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South Sudan Additional Service Providers: Vehicle Rental, Taxi Companies, Freight Forwarding Agents, Handling Equipment, Power Generation and ISPs

Since independence the market of service providers have expanded exponentially with both national and international companies providing a host of support services. As in other business sectors, domestic operators and service providers have also seen significant growth and the government is actively encouraging the development of local ownership. However the growth in this sector and the quality of the services provided is constrained by a shortage of specialised skills in the local labour market and the perceived difficulty of doing business in South Sudan.  

Vehicle Rental

Various vehicle rental companies are present in South Sudan with a wide selection of vehicles available for hire. The vast majority of such companies however have small vehicle fleets with varying capacities and vehicles maintained to questionable standards. No large international vehicle rental companies are present in South Sudan and organisations looking to augment their vehicle fleet will need to negotiate directly with vehicle owners.

Taxi Companies

The taxi industry is unregulated and characterised by privately owner-operated vehicles and motorbikes. There are a number of larger locally owned taxi operators however travel rates vary and needs to be negotiated for. Travel by motorbike or ‘boda-boda’ is readily available and at a relatively low cost, however at significant risk due to prevailing road conditions. In general the use of locally available taxi’s and motorbikes is reliable; however it does pose some personal security risk to travellers. As no taxi operators have ‘passenger liability’ insurance. Hence, it is advisable that international travellers include this in any travel insurance. 

Freight Forwarding Agents

A number of freight forwarding companies and brokers with varying capacities are operational in South Sudan. The larger operators have good contacts within relevant government departments and access to a variety of logistical services including air, water and land transport providers making their services relatively reliable. The majority of freight forwarding agents are situated in Juba with a smaller number located in other major towns.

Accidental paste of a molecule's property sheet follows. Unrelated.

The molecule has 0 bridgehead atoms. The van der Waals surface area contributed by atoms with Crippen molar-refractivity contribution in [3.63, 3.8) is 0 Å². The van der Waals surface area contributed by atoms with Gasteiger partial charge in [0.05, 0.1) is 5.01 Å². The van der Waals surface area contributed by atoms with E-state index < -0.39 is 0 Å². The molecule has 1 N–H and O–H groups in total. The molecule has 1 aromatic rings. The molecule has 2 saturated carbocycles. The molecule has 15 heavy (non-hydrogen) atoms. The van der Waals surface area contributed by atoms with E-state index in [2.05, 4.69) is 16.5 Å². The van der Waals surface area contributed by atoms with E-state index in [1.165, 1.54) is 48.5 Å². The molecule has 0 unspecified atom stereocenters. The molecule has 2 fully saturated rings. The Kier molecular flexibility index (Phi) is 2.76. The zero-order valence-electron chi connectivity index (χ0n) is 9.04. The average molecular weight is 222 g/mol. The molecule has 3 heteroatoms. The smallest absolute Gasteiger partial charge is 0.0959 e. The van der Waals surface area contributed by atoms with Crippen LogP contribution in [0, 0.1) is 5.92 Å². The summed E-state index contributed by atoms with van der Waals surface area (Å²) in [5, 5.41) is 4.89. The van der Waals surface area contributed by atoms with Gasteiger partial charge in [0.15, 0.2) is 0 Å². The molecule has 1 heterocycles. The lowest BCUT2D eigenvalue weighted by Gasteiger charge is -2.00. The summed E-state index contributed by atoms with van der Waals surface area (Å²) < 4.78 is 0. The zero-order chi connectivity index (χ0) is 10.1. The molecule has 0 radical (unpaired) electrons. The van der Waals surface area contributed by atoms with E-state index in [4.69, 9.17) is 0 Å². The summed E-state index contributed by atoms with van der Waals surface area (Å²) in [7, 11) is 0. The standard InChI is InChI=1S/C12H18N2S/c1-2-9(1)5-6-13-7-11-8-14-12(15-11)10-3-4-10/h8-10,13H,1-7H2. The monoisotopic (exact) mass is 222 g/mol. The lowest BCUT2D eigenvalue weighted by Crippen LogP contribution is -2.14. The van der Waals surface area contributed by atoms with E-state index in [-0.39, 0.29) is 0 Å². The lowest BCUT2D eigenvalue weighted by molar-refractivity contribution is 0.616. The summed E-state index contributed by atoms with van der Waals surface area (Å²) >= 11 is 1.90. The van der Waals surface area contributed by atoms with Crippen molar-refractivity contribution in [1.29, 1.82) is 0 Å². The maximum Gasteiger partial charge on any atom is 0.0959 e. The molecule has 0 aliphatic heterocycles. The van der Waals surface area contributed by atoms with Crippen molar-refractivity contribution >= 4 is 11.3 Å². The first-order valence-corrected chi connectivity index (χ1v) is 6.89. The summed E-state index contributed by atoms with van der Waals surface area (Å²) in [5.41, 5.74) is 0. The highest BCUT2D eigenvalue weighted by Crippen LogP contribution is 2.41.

Handling Equipment 

Handling equipment can be rented from local commercial companies or acquired in the market. Most specialised equipment need to be imported from neighbouring countries however.
Non-standardised pallets can be manufactured in the local market, in general however all wooden and plastic pallets are imported.

Electricity and Power 

The Ministry of Energy and Dams is responsible for the development of the country’s electricity infrastructure. In 2012, the ministry established the South Sudan Electricity Corporation (SSEC), which oversees the generation, transmission, distribution and sale of electricity within the country, and most of the state capitals now have some electrical power, commonly referred to as ‘City power’. The in-country power-generating infrastructure consists of large diesel operated power plants and distribution systems. However, the electrical power coverage is limited to these urban areas and prioritized for local administration/government and local hospitals, as the power grid is severely limited. The electricity supply in South Sudan is only partially accessible in certain areas and in these areas the supply is often erratic, and characterised by frequent power outages due to broken power units, or more commonly, a lack of fuel.